The aim of the following report, is to explore the “Northbridge Curfew” examine its value and criticisms’. Finally to recommend whether the policy should be expanded to areas other than Northbridge.
2.0 Purpose of the policy
‘This Policy is the Government’s response to the immediate problem of ‘at risk’ children and young people in Northbridge at night.’ (Young People In Northbridge Policy, 2006, pg2)
It is part of the states commitment to; “Revitalise Northbridge”, “ensure the safety and security of children and young people.” Finally “to address the issue of young people who behave in a disorderly manner.” (Young People In Northbridge Policy, 2006, pg3).
The policy is not as Koch suggests a ban on “unsupervised youths up to the age of 18 years from the inner city entertainment area”. (Koch, 2003, pg7) However it contains a curfew on the metropolitan area commonly known as Northbridge described by the policy as the “adult entertainment district”. (Young People In Northbridge Policy, 2006, pg1)
It is imposed upon “children 12 years of age and under, in the Northbridge precinct during the hours of darkness.” And “Young people 13 to 15 years of age in the Northbridge precinct after 10.00 pm.” (Young People In Northbridge Policy, 2006, pg2)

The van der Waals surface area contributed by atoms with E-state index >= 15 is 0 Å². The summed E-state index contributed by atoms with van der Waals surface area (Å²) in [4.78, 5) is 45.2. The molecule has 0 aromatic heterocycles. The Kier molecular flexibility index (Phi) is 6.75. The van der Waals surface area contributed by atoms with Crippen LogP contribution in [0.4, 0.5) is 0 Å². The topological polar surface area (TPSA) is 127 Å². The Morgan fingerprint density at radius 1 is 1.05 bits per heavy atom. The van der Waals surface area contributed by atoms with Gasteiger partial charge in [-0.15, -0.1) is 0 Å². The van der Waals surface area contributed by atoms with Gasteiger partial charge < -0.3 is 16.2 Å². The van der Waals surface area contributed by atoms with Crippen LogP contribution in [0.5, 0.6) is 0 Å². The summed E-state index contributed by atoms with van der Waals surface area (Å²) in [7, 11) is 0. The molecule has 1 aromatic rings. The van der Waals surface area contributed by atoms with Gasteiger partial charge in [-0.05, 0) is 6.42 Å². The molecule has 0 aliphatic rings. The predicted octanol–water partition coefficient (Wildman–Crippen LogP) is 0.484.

The policy goes on to include young people up to the age of 18, “who by their anti social, offending or health compromising behaviour are at risk to themselves or others.” (Young People In Northbridge Policy, 2006, pg3)
2.1 Critiscisim of its purpose
Critics suggest the reason for the policy is the “current popularity curfew laws (Adams, 2003, pg3 )” to appease “the desire by local traders to attract more patrons to their establishments”. Furthermore to “assist the Government’s agenda as champion of the law and order debate to target young Aborigines” (Kock, 2003, pg7).
If the policy is a response to crime, kock cites research to argue, “70 percent of crime in the curfew area as being